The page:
A lot of maneuvering around double parked vehicles. Really cool! I always love the music in Cruise’s videos too.
Here’s where I come out of the shadows: If that looks like cool stuff to work on, LMK. We’re hiring like mad, and we’re launching a ride-share service before the end of the year. And if you’re concerned about stuff like “I don’t wanna move to San Francisco” or “But I don’t know things about things!” message me anyway!
Important perk: Employees can currently get rides in the cars. I did that today.
This video gives me a lot of anxiety. Not because I know it’s a self driving car… just for the passenger. I feel like I need to be both swearing at everyone and apologizing profusely.
It’s an honour to have you!
What’s entertaining is being a passenger in them, they’re super timid, so half the time you want to just yell “GO!!! YOU HAVE THE SPACE!!” Cruise spun out of a startup with the goal of building the safest car, so it wasn’t originally going to be self-driving. As a result, we’re super cautious and very law adherent. I just imagine the computer white-knuckled on the steering wheel, worrying there’s a 5yo on a bicycle and full speed behind every double-parked-vehicle.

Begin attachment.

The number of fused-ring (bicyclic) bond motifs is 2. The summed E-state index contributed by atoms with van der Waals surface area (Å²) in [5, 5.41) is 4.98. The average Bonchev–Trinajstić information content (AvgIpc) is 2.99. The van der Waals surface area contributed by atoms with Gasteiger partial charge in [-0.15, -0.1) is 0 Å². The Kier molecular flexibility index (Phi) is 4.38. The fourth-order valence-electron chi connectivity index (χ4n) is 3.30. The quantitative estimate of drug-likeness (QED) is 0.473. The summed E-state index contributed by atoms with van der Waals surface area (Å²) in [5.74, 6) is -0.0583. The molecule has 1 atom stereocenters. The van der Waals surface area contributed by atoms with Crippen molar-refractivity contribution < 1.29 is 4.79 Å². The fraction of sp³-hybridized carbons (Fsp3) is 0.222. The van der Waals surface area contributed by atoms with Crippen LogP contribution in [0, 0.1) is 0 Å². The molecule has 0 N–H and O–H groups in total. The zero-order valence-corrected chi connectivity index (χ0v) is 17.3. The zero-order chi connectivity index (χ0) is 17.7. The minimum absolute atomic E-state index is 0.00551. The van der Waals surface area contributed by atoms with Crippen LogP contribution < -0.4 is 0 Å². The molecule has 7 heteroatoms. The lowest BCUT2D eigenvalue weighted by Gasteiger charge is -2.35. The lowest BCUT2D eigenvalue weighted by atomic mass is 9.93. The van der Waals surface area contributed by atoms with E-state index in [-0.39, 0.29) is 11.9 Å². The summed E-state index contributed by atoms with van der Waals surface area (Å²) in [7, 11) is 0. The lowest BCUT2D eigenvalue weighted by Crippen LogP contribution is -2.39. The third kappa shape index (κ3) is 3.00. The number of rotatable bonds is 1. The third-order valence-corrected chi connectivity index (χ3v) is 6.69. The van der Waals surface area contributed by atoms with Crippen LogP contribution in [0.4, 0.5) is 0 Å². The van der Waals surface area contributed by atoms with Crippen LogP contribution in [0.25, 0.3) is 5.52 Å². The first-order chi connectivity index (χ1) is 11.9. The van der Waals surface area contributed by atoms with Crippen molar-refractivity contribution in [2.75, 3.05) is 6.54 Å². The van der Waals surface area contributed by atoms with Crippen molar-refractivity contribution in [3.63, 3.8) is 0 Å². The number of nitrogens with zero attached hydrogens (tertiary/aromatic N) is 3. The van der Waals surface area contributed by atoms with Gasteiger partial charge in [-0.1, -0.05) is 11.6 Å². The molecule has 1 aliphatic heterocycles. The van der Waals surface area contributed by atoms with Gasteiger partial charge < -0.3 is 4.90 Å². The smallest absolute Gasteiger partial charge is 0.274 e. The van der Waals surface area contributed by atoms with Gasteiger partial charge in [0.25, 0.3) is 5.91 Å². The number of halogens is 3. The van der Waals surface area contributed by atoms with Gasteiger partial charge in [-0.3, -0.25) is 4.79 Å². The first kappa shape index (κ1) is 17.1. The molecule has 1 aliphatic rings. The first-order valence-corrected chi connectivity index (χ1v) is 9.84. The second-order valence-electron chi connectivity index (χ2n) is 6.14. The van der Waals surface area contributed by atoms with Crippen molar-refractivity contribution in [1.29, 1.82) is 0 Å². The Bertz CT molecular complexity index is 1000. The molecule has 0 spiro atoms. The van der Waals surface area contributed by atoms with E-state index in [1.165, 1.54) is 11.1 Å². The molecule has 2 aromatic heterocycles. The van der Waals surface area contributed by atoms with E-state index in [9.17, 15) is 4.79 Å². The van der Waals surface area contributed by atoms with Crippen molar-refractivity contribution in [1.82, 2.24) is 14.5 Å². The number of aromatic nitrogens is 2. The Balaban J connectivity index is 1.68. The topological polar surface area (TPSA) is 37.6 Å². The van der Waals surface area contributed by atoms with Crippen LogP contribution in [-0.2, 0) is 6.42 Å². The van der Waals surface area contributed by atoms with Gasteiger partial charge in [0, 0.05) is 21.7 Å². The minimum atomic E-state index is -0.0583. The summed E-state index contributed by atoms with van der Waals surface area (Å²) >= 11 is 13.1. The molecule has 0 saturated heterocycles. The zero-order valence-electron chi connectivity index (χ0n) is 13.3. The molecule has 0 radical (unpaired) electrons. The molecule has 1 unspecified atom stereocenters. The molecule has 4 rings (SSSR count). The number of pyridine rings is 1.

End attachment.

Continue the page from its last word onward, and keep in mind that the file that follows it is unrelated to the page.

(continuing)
Also, I laugh every time I see someone honk or yell at one of our cars. I mean, it sucks that we’re making other people anxious and we’re working on that, but still, it can’t hear you (well it can, but not like you want it to).
You’d be a lot less nervous if the video was at normal speed.
I drive these neighborhoods frequently and the situations depicted are pretty rare. The performance is quite nice and if the shown behavior is typical then Cruise must have decent margin on the large majority of drives.
I notice that the car is taking advantage (by design or otherwise) of the fact that when you get these extreme situations all the drivers become much more cautious and reasonable. Crossing into oncoming traffic, ignoring signage and signals, relying on other vehicles to respond reasonably to what you do, this is all stuff that people tend to do while keeping a close eye on other drivers and being extra conservative. In a sense these situations are a lot safer and more reasonable than they seem at first glance because the other drivers aren’t themselves on autopilot.
I’d guess that crossing that line and learning to ‘trust’ other drivers is pretty hard for the teams that develop these systems, but when you get over that line the performance in extreme situations probably improves a lot.